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We Three

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We Three album cover
Sugar Ray
After Hours
Sneakin' Around
Tadd's Delight
Album Information

Total Tracks: 6   Total Length: 39:38

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The RVG remaster is available and is better

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Three of the best


Roy Haynes has always been underrated as a drummer, but listening to this cd and you will agree he is there with the best. A great trio and a great cd, worth the download. Let's hope we will see soon on Emusic a release of Roy's "Out of the afternoon" with the magic of Roland Kirk.

eMusic Features


Professor Jaki Byard’s Pre-Postmodern Piano

By Kevin Whitehead, Contributor

When Jaki Byard was with Charles Mingus in the 1960s, audiences would laugh when, mid-solo, Byard would burst into 1920s-style stride piano — the revved-up ragtime offshoot where the left hand bounds back and forth over the lower half of the keyboard. Its archaic quality struck listeners as comic — in that avant-garde age, stride was for antiquarians. Nowadays every hip outside or inside pianist will drop a little stride science once in awhile — like… more »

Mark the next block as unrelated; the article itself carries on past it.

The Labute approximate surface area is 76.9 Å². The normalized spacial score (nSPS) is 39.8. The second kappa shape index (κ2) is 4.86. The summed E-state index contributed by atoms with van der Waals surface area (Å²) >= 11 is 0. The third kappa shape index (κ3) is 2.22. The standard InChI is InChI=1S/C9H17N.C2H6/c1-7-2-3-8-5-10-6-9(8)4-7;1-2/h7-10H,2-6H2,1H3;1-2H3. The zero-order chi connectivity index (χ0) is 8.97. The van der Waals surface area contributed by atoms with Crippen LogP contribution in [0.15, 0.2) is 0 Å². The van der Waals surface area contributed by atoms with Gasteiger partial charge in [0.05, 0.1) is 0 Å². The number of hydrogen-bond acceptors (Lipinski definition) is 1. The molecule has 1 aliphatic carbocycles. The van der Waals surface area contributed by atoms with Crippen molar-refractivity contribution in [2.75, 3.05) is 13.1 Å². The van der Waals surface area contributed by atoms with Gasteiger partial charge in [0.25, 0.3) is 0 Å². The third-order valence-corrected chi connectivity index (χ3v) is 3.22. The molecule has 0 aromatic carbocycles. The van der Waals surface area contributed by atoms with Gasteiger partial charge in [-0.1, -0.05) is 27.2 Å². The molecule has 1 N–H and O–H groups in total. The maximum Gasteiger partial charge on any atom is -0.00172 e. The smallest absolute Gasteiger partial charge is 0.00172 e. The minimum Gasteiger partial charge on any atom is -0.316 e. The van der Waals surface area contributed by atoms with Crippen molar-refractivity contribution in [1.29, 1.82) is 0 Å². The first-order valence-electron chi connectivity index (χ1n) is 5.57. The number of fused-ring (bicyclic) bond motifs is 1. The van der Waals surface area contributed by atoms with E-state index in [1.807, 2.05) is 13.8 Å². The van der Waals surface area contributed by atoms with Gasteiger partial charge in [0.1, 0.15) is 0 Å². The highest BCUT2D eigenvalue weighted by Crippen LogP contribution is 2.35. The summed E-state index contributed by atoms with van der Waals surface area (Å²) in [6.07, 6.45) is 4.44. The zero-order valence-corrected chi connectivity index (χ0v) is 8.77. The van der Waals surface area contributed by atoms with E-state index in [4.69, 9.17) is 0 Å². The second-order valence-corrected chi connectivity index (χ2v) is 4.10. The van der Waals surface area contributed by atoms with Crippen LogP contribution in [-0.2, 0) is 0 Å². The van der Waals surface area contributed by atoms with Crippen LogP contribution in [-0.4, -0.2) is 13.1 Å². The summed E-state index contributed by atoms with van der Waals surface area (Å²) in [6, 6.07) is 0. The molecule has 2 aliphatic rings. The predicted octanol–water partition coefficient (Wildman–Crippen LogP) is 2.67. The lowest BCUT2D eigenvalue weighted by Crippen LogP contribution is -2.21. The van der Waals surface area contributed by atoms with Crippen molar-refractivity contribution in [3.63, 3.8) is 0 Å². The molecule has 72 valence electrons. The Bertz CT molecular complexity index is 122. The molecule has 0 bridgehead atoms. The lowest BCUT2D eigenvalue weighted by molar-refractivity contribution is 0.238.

They Say All Music Guide

We Three, recorded in a single session on November 14, 1958, was the first American studio date as a bandleader for the diminutive and legendary jazz drummer Roy Haynes, although with pianist Phineas Newborn on board (along with bassist Paul Chambers), it really is a set dominated by Newborn, whose busy, two-handed technique here works in tandem balance with Haynes’ cool refinement. Newborn was all about amazing and dazzling piano runs that on some dates created simply too much flash and clutter to allow pieces to flow and breathe properly, but Haynes has always been about grace and flow throughout his career (if a drummer’s style can said to be elegant, Haynes fits the bill), and here he rubs off on Newborn, who exercises just enough restraint to keep him in the proper orbit, resulting in a fine album. Highlights include the easy, pure swing of the opener, a version of Ray Bryant’s “Reflection,” a wonderful and bluesy rendition of Avery Parrish’s “After Hours” (which finds Newborn in perfect balance between explosive ornamentation and smooth functionality), and a jaunty, fun spin through Newborn’s own “Sugar Ray,” a tribute to boxer Sugar Ray Robinson. This trio had a brief recording career together, but as this solid set shows, they made the best of it. – Steve Leggett

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